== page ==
How To Avoid A £100,000 Bill


Why classifying non employees correctly is so important

Every organization has  people working within it who are not regular employees. They are normally classified as subcontractors. In employment terms but not necessarily HMRC terms they fall into 2  categories a worker or a genuine subcontractor, each have some employment rights a worker far more than a subcontractor.

It is vital to get them right as a recent case involving Pimlico Plumbers shows, this was last week’s case a follow up from the original case which decided Mr. Smith the claimant was a worker not a subcontractor.

There is no hard and fast rule to categorize whether such a person is a worker or subcontractor. There are some guidelines and you can use the CEST tool on the HMRC website to help but neither will be absolute.

The tribunals, when faced a by a claimant to determine their status will disregard complex contracts which attempt to pin the individual to a certain category, subcontractor or worker but will look at what is really going on the ground  before reaching their decision.

If you get it wrong as the claimant is classed as a worker rather than subcontractor it will be costly. A worker enjoys many rights which a subcontractor does not, amongst others the right to receive national minimum wage and national living wage, right not suffer unauthorized deduction from wages, right to receive statutory holiday pay and the right to be auto enrolled in the company pension scheme. Staff categorized as workers do not have the right to claim unfair dismissal, to request flexible working, or to receive leave for various family  situations e.g. maternity leave or the rights to redundancy pay or statutory notice.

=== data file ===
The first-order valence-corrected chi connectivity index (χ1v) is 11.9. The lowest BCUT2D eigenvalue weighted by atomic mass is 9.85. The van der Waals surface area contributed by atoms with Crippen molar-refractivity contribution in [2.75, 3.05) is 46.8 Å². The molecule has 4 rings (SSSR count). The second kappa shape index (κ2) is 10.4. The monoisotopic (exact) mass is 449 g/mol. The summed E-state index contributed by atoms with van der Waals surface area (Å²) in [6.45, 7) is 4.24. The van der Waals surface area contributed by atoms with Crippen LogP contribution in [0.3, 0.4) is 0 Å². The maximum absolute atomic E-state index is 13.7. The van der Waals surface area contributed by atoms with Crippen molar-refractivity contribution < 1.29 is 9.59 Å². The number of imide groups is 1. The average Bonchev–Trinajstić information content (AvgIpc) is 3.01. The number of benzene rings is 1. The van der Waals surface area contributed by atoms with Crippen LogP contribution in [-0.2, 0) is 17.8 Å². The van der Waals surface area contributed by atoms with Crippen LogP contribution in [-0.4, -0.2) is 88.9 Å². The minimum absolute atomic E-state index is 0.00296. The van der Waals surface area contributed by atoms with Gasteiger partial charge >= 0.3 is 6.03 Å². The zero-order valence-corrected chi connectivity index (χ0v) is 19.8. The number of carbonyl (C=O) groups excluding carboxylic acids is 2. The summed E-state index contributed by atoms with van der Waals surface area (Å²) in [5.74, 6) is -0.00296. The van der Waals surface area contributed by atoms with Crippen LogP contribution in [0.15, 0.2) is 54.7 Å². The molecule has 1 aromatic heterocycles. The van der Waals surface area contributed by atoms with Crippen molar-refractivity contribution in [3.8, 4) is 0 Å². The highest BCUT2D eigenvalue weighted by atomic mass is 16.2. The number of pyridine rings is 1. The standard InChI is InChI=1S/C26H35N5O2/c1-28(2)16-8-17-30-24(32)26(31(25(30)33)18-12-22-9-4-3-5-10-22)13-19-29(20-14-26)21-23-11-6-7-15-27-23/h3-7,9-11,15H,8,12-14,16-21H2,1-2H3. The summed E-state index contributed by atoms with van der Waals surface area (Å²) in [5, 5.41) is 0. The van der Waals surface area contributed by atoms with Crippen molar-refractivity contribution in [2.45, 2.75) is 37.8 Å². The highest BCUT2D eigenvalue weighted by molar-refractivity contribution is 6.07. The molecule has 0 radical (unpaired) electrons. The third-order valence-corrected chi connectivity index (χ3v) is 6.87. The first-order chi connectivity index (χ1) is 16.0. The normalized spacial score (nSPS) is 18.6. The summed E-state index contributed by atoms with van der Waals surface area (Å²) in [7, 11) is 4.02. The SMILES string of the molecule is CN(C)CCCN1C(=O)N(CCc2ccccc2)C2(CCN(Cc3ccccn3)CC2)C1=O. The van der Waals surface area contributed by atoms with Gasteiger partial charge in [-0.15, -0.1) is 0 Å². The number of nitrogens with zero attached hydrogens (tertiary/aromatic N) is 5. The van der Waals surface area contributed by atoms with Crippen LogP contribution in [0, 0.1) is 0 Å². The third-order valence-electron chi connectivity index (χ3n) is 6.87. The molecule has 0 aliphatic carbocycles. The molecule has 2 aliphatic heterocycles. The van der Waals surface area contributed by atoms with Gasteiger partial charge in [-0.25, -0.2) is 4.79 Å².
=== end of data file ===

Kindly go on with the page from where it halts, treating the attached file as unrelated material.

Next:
To get back to Mr. Smith, on being found to be worker Mr. Smith claimed payment for the all the unpaid holiday he had taken during the 6 years  while he was wrongly classified as a subcontractor. The tribunal and the court of appeal agreed with him and found that Mr. Smith was entitled to receive payment for the taken but unpaid holiday. The tribunal awarded him £74,000 in respect of unpaid holiday pay.

The payment would  only applies to the 1st 20 days of holiday per year rather than the minmum statutory 28 i.e. excluding the bank holidays. For a wrongly classified subcontractor who has worked with you for several years this can amount to a substantial sum. As an example say you have  10 contractors who are really workers each of whom earn £100/day and  they have been with you for 5 years that equates to 1000x5x20  £100,000.

To avoid getting it caught out when you use non employees be aware of the differences between workers and subcontractors. For help and advice in the complex and tricky area please  contact me at

NewmanHR are members of the Laurel Leaf Directory.

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